From Catholic Culture via the WayBackMachine
By Phil Lawler, PhD
Well that didn’t take long, did it? In October the Vatican renewed an accord with Beijing governing the appointment of new Chinese Catholic bishops. Barely over one month later, China violated the accord.
But wait. Was it actually a violation? Although a formal statement from the Holy See was strongly worded, it only expresses “surprise and regret” at the Chinese move, saying that it was not “in conformity with the spirit of dialogue” between Rome and Beijing. So that “spirit of dialogue” had been violated. But had the terms of the agreement?
We don’t know, because the terms of the Vatican-Beijing accord have never been disclosed. The common understanding is that the agreement governs the appointment of new bishops, supposedly giving the Holy See the final say. But in this case China did not name a new bishop. Instead the Communist leadership transferred a bishop— a bishop who was serving with the full approval of the Vatican— to a new diocese— a diocese that the Vatican does not recognize.
So technically, perhaps China did not break the terms of the agreement. An unnamed Vatican official seemed to acknowledge as much in a statement quoted by the Catholic News Agency:
We are talking about the spirit of the agreement, not about the deal itself. But it is a spirit that speaks of mutual trust and dialogue, which for the Holy See was broken by Beijing with its unilateral decision.
Notice again the emphasis on the spirit of the accord, and in particular on “dialogue.” Even in the statement decrying the Chinese move the Vatican "reaffirms its complete willingness to continue the respectful dialogue concerning all of the matters of common interest."
What’s wrong with this picture? One side is committed to trust and dialogue, while the other is committed to gaining control of an autonomous Chinese Catholic Church. Vatican spokesmen have doggedly defended the secret agreement, insisting that it opens up new prospects for unity within Chinese Catholicism. But the agreement has quite obviously not served the goal of providing new bishops acceptable to both Rome and Beijing. Since the deal was struck in 2018, only six new bishops have been appointed; forty Chinese dioceses remain without a bishop.
From Beijing’s perspective, the requirement that bishops have approval from Rome is a technicality; they are still expected to serve the Communist state. When Bishop Peng was installed, he was asked to take this oath:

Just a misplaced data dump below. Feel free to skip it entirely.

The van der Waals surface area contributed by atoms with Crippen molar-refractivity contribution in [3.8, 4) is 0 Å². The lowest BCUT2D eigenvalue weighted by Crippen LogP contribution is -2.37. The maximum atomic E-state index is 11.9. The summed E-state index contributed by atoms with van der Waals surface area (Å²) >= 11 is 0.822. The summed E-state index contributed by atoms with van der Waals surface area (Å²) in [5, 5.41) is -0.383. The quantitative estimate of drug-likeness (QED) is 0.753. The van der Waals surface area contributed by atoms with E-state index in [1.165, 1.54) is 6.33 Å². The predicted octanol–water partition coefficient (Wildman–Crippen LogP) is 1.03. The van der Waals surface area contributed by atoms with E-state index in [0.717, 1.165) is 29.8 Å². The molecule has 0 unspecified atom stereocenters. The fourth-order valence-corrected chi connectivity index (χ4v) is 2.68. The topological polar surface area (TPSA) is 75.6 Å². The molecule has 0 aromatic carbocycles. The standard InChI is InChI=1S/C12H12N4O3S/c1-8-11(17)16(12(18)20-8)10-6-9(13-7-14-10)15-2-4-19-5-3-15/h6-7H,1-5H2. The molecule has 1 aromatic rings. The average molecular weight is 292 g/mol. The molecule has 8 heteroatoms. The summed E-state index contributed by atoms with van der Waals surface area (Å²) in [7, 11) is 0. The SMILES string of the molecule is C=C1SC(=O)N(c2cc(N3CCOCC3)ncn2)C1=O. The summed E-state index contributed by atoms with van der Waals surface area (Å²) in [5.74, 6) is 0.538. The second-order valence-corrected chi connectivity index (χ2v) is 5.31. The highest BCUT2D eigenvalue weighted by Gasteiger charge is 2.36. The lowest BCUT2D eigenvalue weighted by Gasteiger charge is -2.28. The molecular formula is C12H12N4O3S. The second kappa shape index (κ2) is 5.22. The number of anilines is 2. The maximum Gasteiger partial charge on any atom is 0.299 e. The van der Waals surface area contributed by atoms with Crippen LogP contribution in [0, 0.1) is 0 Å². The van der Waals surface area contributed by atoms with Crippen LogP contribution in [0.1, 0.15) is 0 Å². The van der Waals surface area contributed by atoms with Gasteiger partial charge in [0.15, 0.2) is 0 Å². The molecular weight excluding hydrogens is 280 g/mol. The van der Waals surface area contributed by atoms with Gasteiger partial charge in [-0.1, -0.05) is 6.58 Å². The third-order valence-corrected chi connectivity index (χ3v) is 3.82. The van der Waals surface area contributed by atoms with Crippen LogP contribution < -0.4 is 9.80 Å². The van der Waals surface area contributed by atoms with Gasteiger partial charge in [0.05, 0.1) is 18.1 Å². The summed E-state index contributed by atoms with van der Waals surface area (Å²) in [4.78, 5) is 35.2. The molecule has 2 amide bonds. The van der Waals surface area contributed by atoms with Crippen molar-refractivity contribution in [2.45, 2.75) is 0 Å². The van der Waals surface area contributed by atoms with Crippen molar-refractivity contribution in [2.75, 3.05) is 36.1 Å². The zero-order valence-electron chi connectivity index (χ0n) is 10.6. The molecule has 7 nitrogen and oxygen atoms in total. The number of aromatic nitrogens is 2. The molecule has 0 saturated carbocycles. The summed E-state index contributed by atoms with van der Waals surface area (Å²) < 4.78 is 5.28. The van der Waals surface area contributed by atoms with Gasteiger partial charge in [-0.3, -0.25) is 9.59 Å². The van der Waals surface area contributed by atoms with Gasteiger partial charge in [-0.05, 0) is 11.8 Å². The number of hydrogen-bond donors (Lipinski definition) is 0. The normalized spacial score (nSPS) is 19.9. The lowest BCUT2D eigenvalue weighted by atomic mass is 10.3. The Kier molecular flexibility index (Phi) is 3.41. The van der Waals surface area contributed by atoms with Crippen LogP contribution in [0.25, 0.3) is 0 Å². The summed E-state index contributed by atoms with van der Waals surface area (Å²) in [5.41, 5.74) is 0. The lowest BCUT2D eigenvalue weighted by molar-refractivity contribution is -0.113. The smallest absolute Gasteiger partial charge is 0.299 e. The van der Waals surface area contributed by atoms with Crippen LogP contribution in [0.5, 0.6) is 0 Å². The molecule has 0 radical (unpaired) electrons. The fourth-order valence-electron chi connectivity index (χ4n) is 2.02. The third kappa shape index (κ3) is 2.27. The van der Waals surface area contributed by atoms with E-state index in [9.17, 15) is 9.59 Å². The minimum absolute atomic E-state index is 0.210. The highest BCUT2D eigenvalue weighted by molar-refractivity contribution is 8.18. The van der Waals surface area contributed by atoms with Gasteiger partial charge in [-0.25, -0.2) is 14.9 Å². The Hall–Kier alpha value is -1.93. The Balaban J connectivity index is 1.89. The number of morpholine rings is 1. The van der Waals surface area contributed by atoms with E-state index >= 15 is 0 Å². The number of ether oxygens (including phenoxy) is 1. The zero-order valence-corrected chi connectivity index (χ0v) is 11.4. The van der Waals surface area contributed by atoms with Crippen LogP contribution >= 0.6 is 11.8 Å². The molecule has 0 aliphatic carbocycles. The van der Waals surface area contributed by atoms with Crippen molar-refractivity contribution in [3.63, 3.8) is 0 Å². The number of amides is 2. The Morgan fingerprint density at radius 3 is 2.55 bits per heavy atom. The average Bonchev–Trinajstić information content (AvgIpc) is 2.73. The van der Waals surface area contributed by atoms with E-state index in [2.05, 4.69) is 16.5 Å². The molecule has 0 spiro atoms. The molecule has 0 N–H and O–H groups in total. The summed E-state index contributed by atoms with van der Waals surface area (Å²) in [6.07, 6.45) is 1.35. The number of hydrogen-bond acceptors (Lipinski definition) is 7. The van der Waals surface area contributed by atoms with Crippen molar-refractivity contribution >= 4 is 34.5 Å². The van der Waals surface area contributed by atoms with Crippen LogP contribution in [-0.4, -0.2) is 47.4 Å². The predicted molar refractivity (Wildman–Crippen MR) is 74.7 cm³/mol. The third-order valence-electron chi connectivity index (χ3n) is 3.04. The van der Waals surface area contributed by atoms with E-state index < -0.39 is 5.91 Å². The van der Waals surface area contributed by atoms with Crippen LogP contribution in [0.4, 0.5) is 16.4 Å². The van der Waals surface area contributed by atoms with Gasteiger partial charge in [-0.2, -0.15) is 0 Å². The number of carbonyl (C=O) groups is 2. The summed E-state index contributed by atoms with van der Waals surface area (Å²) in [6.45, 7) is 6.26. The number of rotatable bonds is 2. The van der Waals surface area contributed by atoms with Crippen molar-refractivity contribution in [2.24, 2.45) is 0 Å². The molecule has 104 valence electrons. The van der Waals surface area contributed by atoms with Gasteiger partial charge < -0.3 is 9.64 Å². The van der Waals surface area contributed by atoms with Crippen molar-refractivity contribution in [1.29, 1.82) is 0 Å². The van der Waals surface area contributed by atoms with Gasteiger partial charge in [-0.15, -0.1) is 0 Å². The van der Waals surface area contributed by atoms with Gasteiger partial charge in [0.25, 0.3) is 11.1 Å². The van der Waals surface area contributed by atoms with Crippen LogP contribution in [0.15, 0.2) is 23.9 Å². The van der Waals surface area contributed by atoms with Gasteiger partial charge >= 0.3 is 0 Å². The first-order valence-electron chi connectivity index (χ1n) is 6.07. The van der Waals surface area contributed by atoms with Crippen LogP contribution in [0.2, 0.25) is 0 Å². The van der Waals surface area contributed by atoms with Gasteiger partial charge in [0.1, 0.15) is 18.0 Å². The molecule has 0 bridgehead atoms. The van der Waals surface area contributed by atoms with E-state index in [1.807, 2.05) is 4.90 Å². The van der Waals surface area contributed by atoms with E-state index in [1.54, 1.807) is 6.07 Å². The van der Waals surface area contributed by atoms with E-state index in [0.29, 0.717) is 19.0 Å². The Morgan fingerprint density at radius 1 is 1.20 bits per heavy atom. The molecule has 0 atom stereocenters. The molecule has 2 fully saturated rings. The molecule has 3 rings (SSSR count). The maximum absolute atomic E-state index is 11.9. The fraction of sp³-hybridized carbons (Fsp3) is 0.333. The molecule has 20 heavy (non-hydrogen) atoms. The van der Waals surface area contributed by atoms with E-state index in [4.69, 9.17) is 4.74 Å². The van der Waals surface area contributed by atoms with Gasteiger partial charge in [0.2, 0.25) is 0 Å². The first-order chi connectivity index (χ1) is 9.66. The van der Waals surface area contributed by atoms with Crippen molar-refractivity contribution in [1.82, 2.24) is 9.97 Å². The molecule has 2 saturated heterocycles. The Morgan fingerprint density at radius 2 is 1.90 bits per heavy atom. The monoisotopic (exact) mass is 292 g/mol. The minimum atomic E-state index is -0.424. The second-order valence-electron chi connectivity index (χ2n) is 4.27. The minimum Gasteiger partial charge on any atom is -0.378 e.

I swear to keep the commandments of God, fulfill the pastoral duties of the auxiliary bishop, preach the Gospel faithfully, guide the priests and faithful of the Diocese of Jiangxi, abide by the national constitution, safeguard homeland unity and social harmony, love the country and religion, and persist in the principle of independent and self-managed churches, adhere to the leadership of the Catholicism of my country in China, actively guide Catholicism to adapt to socialist society and contribute to the realization of the Chinese dream of the great rejuvenation of the Chinese nation.
Those bishops who accept the leadership of the government-controlled Catholic Patriotic Association are acceptable to Beijing— and now, under the terms of the secret agreement, to Rome as well. Those who resist are still subject to harassment, arrest, and “re-education.” And even those who manage to strike the delicate balance between the conflicting authorities are constantly under pressure to serve the state.
Last week’s case was no exception. Bishop John Peng Weizhao accepted his curious new assignment, although it involved a step down— from leading his own (Nanchang) diocese to becoming an auxiliary in a diocese (Jiangxi) that, in the Vatican’s view, does not exist. But the Vatican indicated that the bishop had been under “long and heavy pressure from the local authorities” to accept this new role.
It is telling that when he was questioned about the Vatican’s angry statement, a spokesman for the Chinese foreign ministry said that he was not aware of the situation. Why would he be? Chinese religious authorities had only done what they have consistently said they intend to do: exert control over the Church and preside over the “Sinicization” of Catholicism. The Vatican has studiously avoided criticism of the Chinese regime on other grounds— most recently, downplaying the prosecution of Cardinal Joseph Zen. It may truly have surprised officials in Beijing that the Vatican would finally protest.
But the Chinese government spokesman assured reporters that his country is “willing to continuously expand the friendly consensus with the Vatican side and jointly maintain the spirit of our interim agreement.” That’s an interesting phrase: “expand the friendly consensus.” As things stand, the “consensus” evidently does not cover the most crucial question: Is the Church of China independent from the Church of Rome?